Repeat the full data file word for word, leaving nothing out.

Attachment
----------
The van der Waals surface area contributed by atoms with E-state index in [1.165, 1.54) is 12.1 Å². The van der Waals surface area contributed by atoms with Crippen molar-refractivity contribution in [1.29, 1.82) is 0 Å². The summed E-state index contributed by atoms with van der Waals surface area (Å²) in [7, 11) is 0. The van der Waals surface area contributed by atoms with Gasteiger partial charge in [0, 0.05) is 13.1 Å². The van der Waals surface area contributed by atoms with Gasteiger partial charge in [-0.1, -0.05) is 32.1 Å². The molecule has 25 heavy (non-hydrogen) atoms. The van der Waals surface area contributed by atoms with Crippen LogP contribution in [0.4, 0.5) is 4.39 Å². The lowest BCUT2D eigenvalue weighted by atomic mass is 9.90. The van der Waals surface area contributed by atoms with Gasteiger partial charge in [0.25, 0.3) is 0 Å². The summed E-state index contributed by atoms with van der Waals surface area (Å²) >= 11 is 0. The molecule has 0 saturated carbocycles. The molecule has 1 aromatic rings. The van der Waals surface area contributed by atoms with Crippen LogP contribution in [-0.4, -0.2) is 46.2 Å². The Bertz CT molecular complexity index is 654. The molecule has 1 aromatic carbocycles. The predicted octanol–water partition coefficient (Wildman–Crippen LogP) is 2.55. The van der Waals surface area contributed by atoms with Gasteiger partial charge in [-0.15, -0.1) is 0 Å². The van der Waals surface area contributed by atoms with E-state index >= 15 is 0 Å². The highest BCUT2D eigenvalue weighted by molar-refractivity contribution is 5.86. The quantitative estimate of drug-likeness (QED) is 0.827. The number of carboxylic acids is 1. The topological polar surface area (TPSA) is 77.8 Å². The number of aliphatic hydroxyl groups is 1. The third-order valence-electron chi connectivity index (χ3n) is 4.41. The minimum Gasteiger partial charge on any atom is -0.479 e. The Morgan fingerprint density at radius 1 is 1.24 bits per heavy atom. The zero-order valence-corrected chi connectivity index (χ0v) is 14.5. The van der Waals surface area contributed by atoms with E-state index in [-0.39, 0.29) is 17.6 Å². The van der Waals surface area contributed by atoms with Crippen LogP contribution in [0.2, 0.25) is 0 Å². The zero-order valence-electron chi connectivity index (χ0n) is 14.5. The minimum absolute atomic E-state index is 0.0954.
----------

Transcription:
The van der Waals surface area contributed by atoms with E-state index in [1.165, 1.54) is 12.1 Å². The van der Waals surface area contributed by atoms with Crippen molar-refractivity contribution in [1.29, 1.82) is 0 Å². The summed E-state index contributed by atoms with van der Waals surface area (Å²) in [7, 11) is 0. The van der Waals surface area contributed by atoms with Gasteiger partial charge in [0, 0.05) is 13.1 Å². The van der Waals surface area contributed by atoms with Gasteiger partial charge in [-0.1, -0.05) is 32.1 Å². The molecule has 25 heavy (non-hydrogen) atoms. The van der Waals surface area contributed by atoms with Crippen LogP contribution in [0.4, 0.5) is 4.39 Å². The lowest BCUT2D eigenvalue weighted by atomic mass is 9.90. The van der Waals surface area contributed by atoms with Gasteiger partial charge in [0.25, 0.3) is 0 Å². The summed E-state index contributed by atoms with van der Waals surface area (Å²) >= 11 is 0. The molecule has 0 saturated carbocycles. The molecule has 1 aromatic rings. The van der Waals surface area contributed by atoms with Crippen LogP contribution in [-0.4, -0.2) is 46.2 Å². The Bertz CT molecular complexity index is 654. The molecule has 1 aromatic carbocycles. The predicted octanol–water partition coefficient (Wildman–Crippen LogP) is 2.55. The van der Waals surface area contributed by atoms with Gasteiger partial charge in [-0.15, -0.1) is 0 Å². The van der Waals surface area contributed by atoms with E-state index >= 15 is 0 Å². The highest BCUT2D eigenvalue weighted by molar-refractivity contribution is 5.86. The quantitative estimate of drug-likeness (QED) is 0.827. The number of carboxylic acids is 1. The topological polar surface area (TPSA) is 77.8 Å². The number of aliphatic hydroxyl groups is 1. The third-order valence-electron chi connectivity index (χ3n) is 4.41. The minimum Gasteiger partial charge on any atom is -0.479 e. The Morgan fingerprint density at radius 1 is 1.24 bits per heavy atom. The zero-order valence-corrected chi connectivity index (χ0v) is 14.5. The van der Waals surface area contributed by atoms with E-state index in [-0.39, 0.29) is 17.6 Å². The van der Waals surface area contributed by atoms with Crippen LogP contribution in [0.2, 0.25) is 0 Å². The zero-order valence-electron chi connectivity index (χ0n) is 14.5. The minimum absolute atomic E-state index is 0.0954.